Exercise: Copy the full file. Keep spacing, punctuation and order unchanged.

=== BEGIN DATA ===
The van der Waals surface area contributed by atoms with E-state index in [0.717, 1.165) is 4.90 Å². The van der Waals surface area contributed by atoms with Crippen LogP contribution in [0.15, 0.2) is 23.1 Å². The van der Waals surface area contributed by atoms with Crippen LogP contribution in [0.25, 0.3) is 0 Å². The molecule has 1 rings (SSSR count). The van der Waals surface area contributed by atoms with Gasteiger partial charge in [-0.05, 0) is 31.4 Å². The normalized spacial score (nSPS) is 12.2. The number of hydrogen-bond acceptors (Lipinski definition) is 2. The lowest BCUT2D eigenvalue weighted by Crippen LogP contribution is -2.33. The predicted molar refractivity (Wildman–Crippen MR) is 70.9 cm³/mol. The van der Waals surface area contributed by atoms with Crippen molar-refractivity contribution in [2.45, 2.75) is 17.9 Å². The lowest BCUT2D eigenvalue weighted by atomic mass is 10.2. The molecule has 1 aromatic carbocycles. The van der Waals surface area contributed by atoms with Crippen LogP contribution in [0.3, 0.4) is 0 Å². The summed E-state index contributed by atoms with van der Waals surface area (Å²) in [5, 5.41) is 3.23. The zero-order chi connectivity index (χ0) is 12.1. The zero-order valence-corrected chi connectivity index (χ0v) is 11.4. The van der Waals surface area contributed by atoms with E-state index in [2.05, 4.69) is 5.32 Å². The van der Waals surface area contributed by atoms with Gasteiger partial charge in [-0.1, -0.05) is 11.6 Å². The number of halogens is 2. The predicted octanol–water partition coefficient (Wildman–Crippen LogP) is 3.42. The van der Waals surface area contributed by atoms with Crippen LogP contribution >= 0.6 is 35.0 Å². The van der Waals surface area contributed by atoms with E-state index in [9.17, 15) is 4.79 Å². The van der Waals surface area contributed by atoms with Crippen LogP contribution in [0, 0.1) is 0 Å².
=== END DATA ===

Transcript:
The van der Waals surface area contributed by atoms with E-state index in [0.717, 1.165) is 4.90 Å². The van der Waals surface area contributed by atoms with Crippen LogP contribution in [0.15, 0.2) is 23.1 Å². The van der Waals surface area contributed by atoms with Crippen LogP contribution in [0.25, 0.3) is 0 Å². The molecule has 1 rings (SSSR count). The van der Waals surface area contributed by atoms with Gasteiger partial charge in [-0.05, 0) is 31.4 Å². The normalized spacial score (nSPS) is 12.2. The number of hydrogen-bond acceptors (Lipinski definition) is 2. The lowest BCUT2D eigenvalue weighted by Crippen LogP contribution is -2.33. The predicted molar refractivity (Wildman–Crippen MR) is 70.9 cm³/mol. The van der Waals surface area contributed by atoms with Crippen molar-refractivity contribution in [2.45, 2.75) is 17.9 Å². The lowest BCUT2D eigenvalue weighted by atomic mass is 10.2. The molecule has 1 aromatic carbocycles. The van der Waals surface area contributed by atoms with Crippen LogP contribution in [0.3, 0.4) is 0 Å². The summed E-state index contributed by atoms with van der Waals surface area (Å²) in [5, 5.41) is 3.23. The zero-order chi connectivity index (χ0) is 12.1. The zero-order valence-corrected chi connectivity index (χ0v) is 11.4. The van der Waals surface area contributed by atoms with E-state index in [2.05, 4.69) is 5.32 Å². The van der Waals surface area contributed by atoms with Gasteiger partial charge in [-0.1, -0.05) is 11.6 Å². The number of halogens is 2. The predicted octanol–water partition coefficient (Wildman–Crippen LogP) is 3.42. The van der Waals surface area contributed by atoms with Crippen LogP contribution >= 0.6 is 35.0 Å². The van der Waals surface area contributed by atoms with E-state index in [9.17, 15) is 4.79 Å². The van der Waals surface area contributed by atoms with Crippen LogP contribution in [0, 0.1) is 0 Å².